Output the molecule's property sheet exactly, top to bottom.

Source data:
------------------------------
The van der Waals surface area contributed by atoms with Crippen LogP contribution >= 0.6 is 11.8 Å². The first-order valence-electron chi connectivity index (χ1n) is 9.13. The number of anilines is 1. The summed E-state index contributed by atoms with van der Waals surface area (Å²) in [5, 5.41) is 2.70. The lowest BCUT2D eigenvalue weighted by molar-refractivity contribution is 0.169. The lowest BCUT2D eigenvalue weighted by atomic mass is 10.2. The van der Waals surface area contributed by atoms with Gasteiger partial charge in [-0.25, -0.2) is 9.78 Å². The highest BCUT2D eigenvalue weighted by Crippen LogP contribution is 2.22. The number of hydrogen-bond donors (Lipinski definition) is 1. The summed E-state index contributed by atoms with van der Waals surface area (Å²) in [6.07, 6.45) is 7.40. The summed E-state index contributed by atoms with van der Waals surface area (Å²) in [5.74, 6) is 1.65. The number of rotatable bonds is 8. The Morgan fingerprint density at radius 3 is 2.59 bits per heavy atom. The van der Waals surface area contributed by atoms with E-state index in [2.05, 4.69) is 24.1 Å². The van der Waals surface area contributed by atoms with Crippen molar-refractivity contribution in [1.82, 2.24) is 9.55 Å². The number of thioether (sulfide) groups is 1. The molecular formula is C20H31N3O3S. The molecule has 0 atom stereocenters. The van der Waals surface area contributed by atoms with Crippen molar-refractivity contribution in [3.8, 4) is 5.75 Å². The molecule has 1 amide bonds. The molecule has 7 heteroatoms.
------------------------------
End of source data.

The van der Waals surface area contributed by atoms with Crippen LogP contribution >= 0.6 is 11.8 Å². The first-order valence-electron chi connectivity index (χ1n) is 9.13. The number of anilines is 1. The summed E-state index contributed by atoms with van der Waals surface area (Å²) in [5, 5.41) is 2.70. The lowest BCUT2D eigenvalue weighted by molar-refractivity contribution is 0.169. The lowest BCUT2D eigenvalue weighted by atomic mass is 10.2. The van der Waals surface area contributed by atoms with Gasteiger partial charge in [-0.25, -0.2) is 9.78 Å². The highest BCUT2D eigenvalue weighted by Crippen LogP contribution is 2.22. The number of hydrogen-bond donors (Lipinski definition) is 1. The summed E-state index contributed by atoms with van der Waals surface area (Å²) in [6.07, 6.45) is 7.40. The summed E-state index contributed by atoms with van der Waals surface area (Å²) in [5.74, 6) is 1.65. The number of rotatable bonds is 8. The Morgan fingerprint density at radius 3 is 2.59 bits per heavy atom. The van der Waals surface area contributed by atoms with E-state index in [2.05, 4.69) is 24.1 Å². The van der Waals surface area contributed by atoms with Crippen molar-refractivity contribution in [1.82, 2.24) is 9.55 Å². The number of thioether (sulfide) groups is 1. The molecular formula is C20H31N3O3S. The molecule has 0 atom stereocenters. The van der Waals surface area contributed by atoms with Crippen molar-refractivity contribution in [3.8, 4) is 5.75 Å². The molecule has 1 amide bonds. The molecule has 7 heteroatoms.